How Important Is Your Dogs Oral Hygiene?

When you adopt a dog, there are many important details you should always be sure to do. One of the most important and often neglected steps is keeping your dog's oral hygiene well cared for and clean. Right along with building a bond, training, and feeding, your puppies oral health is just as vital.

Just like humans teeth, dogs need dental care as well. Even if your pup is still young enough to have a mouthful of baby teeth, keeping the gums clean is necessary. There are many products available, including rawhides, that help remove plaque.


If you see chew marks on your furniture, then you may want to start teaching the puppy all about trusting you to brush its teeth. Developing healthy oral hygiene early is one of the most critical care steps you can take for your pet.

That is because infection in the mouth spreads fast and can cause your dog to be very sick and even death. The best tip is to start when your pet is a baby so that when its permanent teeth come in, cleaning them will be a breeze.

The Following are Four Tips to Help You and Your New Dog Support its Good Health.

1. Count the Baby Teeth

First, first, take the time to teach the puppy that it is okay for people to handle his nozzle and mouth. That will help it be more tolerable for preventive dental care in the future. There is no need to set individual time aside to do this. You can begin while you have cuddle time by just moving its gums to the side to steal a peak of its pearly whites.

You can also check by rubbing your finger over its gums and teeth. Place your hands on its muzzle, one on the top and the other right below its jaw, then gently open its mouth. While you are doing this, talk to your pet in a happy voice with lots of praise for being such a good pet.

If you find that your pup is uneasy with you, break out the treats and pour out a load of affection.

2. The First Year With New Teeth

The first year of your pups life is a busy time in your dog's mouth. Typically, a puppy has its puppy teeth between the ages of eight and twelve weeks of age. These teeth will fall out on their own, making the way clear for its adult chompers.    

Often this varies from the breed and the dog itself. Most dogs boast a healthy 42 teeth in its mouth by the time it reaches eight months old.

3. Boy, This Table Leg Taste Good

Puppies would not be puppies if they were not always trying to chew on everything. This past time is not only fun to a puppy, but it also feels fantastic when they are teething. Between that relief and the relief of the pressure to the gums, as teeth are coming in and falling out, rubbing your pup's gums usually feels great.  

Chewing on items is also their way of exploring their curiosity and all the newness in its world.  The truth is, puppies have no clue nor does it care what items it's chewing on as long as it is chewing. It is your job to direct your pup on the on the “no-nos” as well as the right things for its chewing pleasure.

Along with the damage to your property, your dog can also damage its teeth and gums if a tooth breaks off in the gums. If the item is too hard, it could very well break the tooth off in the gums which usually requires surgery to repair. The vet bill will cost a lot more than you taking the time to train your pup that cleaning can be fun.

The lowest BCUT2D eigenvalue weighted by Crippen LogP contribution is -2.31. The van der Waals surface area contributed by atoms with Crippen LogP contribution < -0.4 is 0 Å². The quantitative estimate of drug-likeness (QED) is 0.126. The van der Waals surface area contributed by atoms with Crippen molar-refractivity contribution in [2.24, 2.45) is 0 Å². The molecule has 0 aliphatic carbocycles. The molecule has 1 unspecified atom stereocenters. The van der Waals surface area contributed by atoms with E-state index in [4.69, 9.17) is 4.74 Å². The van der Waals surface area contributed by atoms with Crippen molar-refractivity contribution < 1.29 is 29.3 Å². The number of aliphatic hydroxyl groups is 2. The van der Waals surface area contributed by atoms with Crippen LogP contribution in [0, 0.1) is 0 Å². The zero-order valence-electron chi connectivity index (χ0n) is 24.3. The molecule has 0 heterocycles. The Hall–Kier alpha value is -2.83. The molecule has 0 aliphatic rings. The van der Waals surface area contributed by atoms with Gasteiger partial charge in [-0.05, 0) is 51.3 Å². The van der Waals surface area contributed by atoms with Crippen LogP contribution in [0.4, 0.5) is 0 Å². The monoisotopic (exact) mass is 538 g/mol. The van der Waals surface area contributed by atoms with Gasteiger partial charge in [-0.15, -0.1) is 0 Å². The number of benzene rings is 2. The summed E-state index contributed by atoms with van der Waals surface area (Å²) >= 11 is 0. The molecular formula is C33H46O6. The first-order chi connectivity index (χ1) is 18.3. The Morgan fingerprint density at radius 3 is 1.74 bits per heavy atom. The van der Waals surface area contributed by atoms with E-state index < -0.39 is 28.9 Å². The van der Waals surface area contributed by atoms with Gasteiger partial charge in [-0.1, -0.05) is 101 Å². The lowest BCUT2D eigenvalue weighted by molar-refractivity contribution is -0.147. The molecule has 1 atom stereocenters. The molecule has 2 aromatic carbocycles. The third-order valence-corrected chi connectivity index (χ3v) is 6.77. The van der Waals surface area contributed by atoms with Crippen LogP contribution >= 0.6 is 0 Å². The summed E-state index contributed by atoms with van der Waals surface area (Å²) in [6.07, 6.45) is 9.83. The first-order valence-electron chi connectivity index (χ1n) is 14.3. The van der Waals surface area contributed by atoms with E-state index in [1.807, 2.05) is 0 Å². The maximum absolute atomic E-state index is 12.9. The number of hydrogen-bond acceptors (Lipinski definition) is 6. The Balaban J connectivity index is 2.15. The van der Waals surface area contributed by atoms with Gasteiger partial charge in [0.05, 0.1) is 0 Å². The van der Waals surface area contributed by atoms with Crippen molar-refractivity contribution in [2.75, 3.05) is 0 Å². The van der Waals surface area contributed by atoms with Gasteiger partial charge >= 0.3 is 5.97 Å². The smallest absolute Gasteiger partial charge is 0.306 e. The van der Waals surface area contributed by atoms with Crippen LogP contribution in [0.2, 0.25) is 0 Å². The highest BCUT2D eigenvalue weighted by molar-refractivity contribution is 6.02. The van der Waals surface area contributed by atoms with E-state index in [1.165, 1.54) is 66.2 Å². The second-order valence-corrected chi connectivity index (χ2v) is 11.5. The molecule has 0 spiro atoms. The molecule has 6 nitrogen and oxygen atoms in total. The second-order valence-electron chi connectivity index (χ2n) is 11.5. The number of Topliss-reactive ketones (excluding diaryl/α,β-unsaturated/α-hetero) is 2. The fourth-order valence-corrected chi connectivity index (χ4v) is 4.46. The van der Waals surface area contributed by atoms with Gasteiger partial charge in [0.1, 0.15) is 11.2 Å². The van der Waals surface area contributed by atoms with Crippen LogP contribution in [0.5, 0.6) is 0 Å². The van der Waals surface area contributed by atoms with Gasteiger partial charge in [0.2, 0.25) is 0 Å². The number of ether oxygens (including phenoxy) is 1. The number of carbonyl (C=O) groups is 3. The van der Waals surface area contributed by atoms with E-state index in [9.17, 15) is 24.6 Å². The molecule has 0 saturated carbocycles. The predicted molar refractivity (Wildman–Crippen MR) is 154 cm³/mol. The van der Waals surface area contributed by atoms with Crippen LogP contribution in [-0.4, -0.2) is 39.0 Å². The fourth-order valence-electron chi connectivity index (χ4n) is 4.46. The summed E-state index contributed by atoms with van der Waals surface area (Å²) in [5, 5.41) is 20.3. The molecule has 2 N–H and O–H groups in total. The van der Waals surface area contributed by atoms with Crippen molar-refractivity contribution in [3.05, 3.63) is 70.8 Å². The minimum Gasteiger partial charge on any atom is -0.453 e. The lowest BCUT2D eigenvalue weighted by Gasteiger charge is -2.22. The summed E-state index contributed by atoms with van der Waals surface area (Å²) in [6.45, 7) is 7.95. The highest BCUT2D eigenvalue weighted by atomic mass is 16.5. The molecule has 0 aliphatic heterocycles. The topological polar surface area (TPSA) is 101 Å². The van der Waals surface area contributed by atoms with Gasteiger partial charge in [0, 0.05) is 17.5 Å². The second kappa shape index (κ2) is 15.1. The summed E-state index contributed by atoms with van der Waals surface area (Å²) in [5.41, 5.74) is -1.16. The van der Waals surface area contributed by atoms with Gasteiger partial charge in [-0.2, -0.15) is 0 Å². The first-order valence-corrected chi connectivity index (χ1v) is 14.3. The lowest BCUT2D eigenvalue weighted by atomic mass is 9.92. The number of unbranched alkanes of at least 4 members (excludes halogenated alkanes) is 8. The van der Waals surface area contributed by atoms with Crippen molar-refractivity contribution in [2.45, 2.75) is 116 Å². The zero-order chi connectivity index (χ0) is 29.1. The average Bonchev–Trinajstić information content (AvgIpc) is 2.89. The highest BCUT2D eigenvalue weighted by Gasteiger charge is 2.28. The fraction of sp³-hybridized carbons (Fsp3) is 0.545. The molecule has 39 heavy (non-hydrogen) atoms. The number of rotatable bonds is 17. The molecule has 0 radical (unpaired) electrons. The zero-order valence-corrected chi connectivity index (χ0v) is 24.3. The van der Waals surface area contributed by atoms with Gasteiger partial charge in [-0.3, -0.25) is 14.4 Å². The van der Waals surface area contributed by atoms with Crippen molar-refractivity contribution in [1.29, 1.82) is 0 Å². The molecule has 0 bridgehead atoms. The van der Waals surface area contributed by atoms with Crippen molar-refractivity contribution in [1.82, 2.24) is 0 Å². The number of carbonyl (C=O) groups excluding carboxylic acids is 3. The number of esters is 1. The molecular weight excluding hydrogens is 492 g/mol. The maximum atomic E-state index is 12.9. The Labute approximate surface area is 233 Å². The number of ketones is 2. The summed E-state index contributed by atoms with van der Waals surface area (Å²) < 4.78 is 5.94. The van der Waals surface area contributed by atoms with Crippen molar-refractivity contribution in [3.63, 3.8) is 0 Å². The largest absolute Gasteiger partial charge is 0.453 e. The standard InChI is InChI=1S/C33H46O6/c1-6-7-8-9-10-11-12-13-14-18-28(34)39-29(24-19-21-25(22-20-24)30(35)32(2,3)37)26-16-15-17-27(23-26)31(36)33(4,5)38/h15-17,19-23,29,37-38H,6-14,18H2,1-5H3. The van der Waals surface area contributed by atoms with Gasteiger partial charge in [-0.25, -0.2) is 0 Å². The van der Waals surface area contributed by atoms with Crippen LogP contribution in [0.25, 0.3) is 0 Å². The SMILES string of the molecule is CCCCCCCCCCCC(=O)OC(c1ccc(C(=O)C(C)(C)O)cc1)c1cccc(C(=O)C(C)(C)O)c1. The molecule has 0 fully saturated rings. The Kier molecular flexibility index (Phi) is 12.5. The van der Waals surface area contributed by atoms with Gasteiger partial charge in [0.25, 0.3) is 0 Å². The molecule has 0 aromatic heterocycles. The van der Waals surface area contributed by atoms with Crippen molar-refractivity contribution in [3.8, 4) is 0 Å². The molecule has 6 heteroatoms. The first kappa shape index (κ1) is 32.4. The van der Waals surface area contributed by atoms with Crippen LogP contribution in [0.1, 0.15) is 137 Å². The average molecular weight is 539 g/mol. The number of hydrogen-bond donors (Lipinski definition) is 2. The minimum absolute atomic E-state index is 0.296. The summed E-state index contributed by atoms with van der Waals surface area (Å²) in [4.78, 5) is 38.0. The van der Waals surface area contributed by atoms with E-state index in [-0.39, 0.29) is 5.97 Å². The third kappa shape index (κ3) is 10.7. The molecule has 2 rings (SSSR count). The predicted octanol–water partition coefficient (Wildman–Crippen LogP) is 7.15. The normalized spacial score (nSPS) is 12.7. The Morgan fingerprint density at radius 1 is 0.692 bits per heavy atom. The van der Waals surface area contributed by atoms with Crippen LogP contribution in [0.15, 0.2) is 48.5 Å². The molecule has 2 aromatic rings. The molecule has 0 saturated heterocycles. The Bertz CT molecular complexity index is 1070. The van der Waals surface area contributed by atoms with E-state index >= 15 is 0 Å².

You can help keep your dog’s chewing safe by providing a variety of chew toys. There are plenty of chew items that are made entirely for your dogs chewing habits along with teething. A chew toy should never be so hard that it could break its teeth but hard enough to feel great on the puppies gums.  

The best type will be flexible with a bit of “give” to the surface. Try to dent the toy in with your fingernail. If you cannot make the dent, it more than likely is too hard for a puppy.

4. Thanks For The Toothbrush

With all the sprouting your pup is doing, you need to ensure to feed it a high-quality diet that will help develop healthy, strong teeth and bones. When you shop for food, do plenty of research to help determine which food is affordable but also a good match for dental health.   

Dry food is an excellent healthy choice to aid with oral health. When a dog crunches on the dry food, that will help with keeping your canine's teeth scraped and plaque free. Eating a dry food daily will reduce the odds of plaque development.

Canned food being wet is more likely the culprit to having food and plaque trapped in the crevices of the young puppy’s mouth. Once food particles begin to collect around the teeth, you will struggle to keep the gums free from infection.

However, if your pup likes wet food more than the dry, it is okay to feed it a healthy brand.  One other possibility is to feed your dog hard food with a spoonful or two of wet in with its food. You can also alternate between the two.


As hard as it may be to imagine, your puppy will eventually lose its baby teeth, and his adult dentures will take their place. Seeing its new, shiny teeth with food and plaque buildup is heartbreaking.

However, if you fail to keep the teeth free of brown tarter and built-up stains, you will soon see that pretty mouth looking and smelling horrible.

Be sure to keep Vet appointments to keep an eye on the health of your puppies mouth as it grows. Go ahead and get a head start with brushing while your pup is still a pup and willing to learn. 

Sarah Palmer

Hi! I'm Sarah. My husband and I have a beautiful little girl; plus we’re anxiously awaiting the arrival of Baby #2, so this is a very exciting time for us. Throughout this amazing journey called Parenthood, I’ve learned so much and love sharing my experiences with other parents at I'd love to share my discoveries with you too!

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